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How to replace saturated fat in pastries with olive and sunflower oil oleogels

The fats saturated, which are found in foods of animal origin such as butter, cheese and fatty meat or vegetable oils such as coconut and palm, raise levels of ‘bad’ cholesterol (LDL), thus increasing cardiovascular risk. However, their properties make them ideal for industrial bakeryalthough now a team of scientists offers an alternative.

The sensory properties of croissants made with olive and sunflower oil oleogels, without saturated fat, are very similar to those of conventional food

A work coordinated by the doctors Ana Salvador Y Theresa Sanz of Institute of Agrochemistry and Food Technology (IATA, a center of the CSIC) has achieved the total replacement of solid fats by oleogels in the production of croissants and other bakery and confectionery foods, such as chocolates or chocolate spreads.

These oleogels or oil gels have been formulated with various types of sunflower and olive oiltogether with different hydrocolloids or food emulsifiers, obtaining texture patterns that mimic the plasticity of solid fats.

Two important advantages

The agents thickeners used are for food usesuch as xanthan gum or cellulose derivatives, unlike other oleogels in which the additives used as structuring agents do not offer this guarantee.

It is one of its advantages, along with the simplicity of the process process, which does not require high temperatures, which makes it easily transferable to the food industry, as well as being an environmentally friendly method.

The structure and sensory properties of the final product are very similar to those of conventional food, but with a healthy lipid profile.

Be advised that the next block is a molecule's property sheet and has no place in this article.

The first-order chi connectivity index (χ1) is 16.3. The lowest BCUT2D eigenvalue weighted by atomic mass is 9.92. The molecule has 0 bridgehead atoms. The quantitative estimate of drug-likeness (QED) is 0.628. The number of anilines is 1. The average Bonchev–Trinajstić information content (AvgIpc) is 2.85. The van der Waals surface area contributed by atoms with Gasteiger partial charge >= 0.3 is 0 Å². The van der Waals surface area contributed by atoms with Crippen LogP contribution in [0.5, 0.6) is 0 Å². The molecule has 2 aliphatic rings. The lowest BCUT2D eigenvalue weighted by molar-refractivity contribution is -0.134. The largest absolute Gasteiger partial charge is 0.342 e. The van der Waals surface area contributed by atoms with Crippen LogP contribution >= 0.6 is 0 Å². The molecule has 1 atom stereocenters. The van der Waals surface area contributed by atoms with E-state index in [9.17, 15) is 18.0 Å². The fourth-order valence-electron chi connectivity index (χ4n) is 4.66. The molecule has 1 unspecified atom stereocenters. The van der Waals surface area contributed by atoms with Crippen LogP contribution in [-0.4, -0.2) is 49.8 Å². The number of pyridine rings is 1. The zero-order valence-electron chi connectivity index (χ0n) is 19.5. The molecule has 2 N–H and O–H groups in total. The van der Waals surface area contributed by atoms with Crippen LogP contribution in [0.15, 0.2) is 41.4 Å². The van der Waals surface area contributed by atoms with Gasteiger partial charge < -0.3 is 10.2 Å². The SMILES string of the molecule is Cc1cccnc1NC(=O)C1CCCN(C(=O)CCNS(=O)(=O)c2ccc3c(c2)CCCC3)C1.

It is an interesting strategy to obtain healthier bakery and confectionery products while maintaining the techno-functional and sensory properties.

According to the authors, their results are relevant in the field of design of new foods and ingredients, and have a great potential in the food sectorsince they represent an interesting strategy to obtain healthier bakery and confectionery products while maintaining the techno-functional and sensory properties of their traditional counterparts.

The method could be applied in puff pastrieschocolate substitutes, cookies, chocolate creams, in short, in all those food products that require a solid fat at room temperature in their manufacturing process.

In the case of croissants, managing to replace fats is one of the most difficult applications since they require those that have high plasticity, capable of forming sheets without melting. These thin films of fat will later melt in the oven, giving rise to the characteristic lamellar structure of puff pastries, which is so appreciated.

This study has been carried out within the framework of a national project in which doctors Isabel Hernando and Amparo Quiles from the Microstructure and Food Chemistry Group of the Polytechnic university of Valencia (UPV).

Rights: Creative Commons.

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Written by Editor TLN

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